Staining and microscopy. A 2% solution of acetoorcein was used to stain the preparations of onion apical root cells. The solution included 1 g of orcein dye per 50 mL of 45% acetic acid. A 70% solution of ethyl alcohol facilitated the long-term storage in the refrigerator. The experiment involved the instant pressure method. A root end of 2–4 mm in length was cut off from the root and washed in distilled water. The piece was placed in a drop of 45% acetic acid and crushed with a glass spatula under a coverslip. The cells were observed in interphase, prophase, metaphase, anaphase, and telophase in an Axioskop 40 (Zeiss) light microscope under 40× magnification (Fig. 1).

Cytogenetic indicators. The mitotic index, %, was calculated by the following formula:

The chromosomal aberration analysis revealed disorganization, adhesion, overlap, lagging, colchicine mitosis, and a small percentage of bridging and micronuclei formation (Fig. 2).

For a quantitative description, the index of chromosome aberrations, %, was calculated as follows:

The cytogenetic studies revealed on average 10 000 cells per variant.

Concentration of malondialdehyde in the onion root cells. The lipid peroxidation in root tissues was determined by the amount of malonic dialdehyde (MDA) interacting with 2-thiobarbituric acid (MDA in fresh mass) [18]. During the experiment, 0.2–0.9 g of onion roots were placed into a polymer 15 cm3 tube (weighing error ± 0.0001 g). After that, 1 cm3 of trichloroacetic acid (Merck, Germany) with a mass concentration of 200 g/dm3 was added to the sample. The mix was stirred and diluted with 3 cm3 of the same trichloroacetic acid solution. The tubes were centrifuged for 15 min at 1000×g at 4°C. Then, 1 cm3 of the upper liquid layer was transferred to another tube. After that, 4 cm3 of a thiobarbituric acid solution (0.5 g of thiobarbituric acid (Diam, Russia)) was poured into 100 cm3 of trichloroacetic acid solution (200 g/dm3). The tubes were placed in a 95°C water-bath for 30 min followed by an ice bath. Next, the tubes were placed in a centrifuge for 10 min at 1000×g at 20°C. The resulting solutions were subjected to spectrophotometry in a Cary WinUV 100 spectrophotometer (Varian, USA) at wavelengths of 600 and 532 nm.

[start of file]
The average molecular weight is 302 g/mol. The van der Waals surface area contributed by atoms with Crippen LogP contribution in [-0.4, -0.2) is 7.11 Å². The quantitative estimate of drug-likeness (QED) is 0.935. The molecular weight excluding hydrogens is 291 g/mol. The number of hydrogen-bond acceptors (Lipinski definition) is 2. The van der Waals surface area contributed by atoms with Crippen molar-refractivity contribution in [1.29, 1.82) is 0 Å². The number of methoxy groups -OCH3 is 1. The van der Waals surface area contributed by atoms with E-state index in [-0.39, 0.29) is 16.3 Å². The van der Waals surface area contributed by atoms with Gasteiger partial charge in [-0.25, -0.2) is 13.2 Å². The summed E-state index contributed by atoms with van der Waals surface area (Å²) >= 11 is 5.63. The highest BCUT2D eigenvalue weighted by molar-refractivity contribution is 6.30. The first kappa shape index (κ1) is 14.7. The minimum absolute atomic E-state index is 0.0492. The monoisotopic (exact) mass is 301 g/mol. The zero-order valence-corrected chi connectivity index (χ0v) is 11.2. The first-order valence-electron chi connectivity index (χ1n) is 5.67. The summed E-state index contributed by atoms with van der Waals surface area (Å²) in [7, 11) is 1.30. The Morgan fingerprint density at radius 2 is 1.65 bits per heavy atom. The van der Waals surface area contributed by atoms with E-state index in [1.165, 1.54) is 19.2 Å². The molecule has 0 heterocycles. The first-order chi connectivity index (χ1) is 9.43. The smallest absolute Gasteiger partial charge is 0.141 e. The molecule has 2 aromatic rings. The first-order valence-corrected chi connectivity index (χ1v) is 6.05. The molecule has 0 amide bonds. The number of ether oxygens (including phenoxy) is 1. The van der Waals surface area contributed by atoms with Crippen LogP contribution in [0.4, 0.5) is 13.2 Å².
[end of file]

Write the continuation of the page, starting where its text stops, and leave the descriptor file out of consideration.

Statistical analysis. Statistical processing involved Microsoft Excel 2016 and Statistica 12 software. The root mass indicator was calculated using the nonparametric Mann-Whitney test to compare two means (P ≤ 0 .05). F isher’s t est (P ≤ 0.05) quantified the differences in data with a binomial distribution, i.e. mitotic index and frequency of chromosome aberrations.


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Как цитировать?
Samoylov A.V., Suraeva N.M., Zaytseva M.V., Petrov A.N. Bioassay of oxidative properties and toxic side effects of apple juice. Foods and Raw Materials, 2022, вып. 10, том. 1, стр. 176-184
Кемеровский государственный университет
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2310-9599 (Online)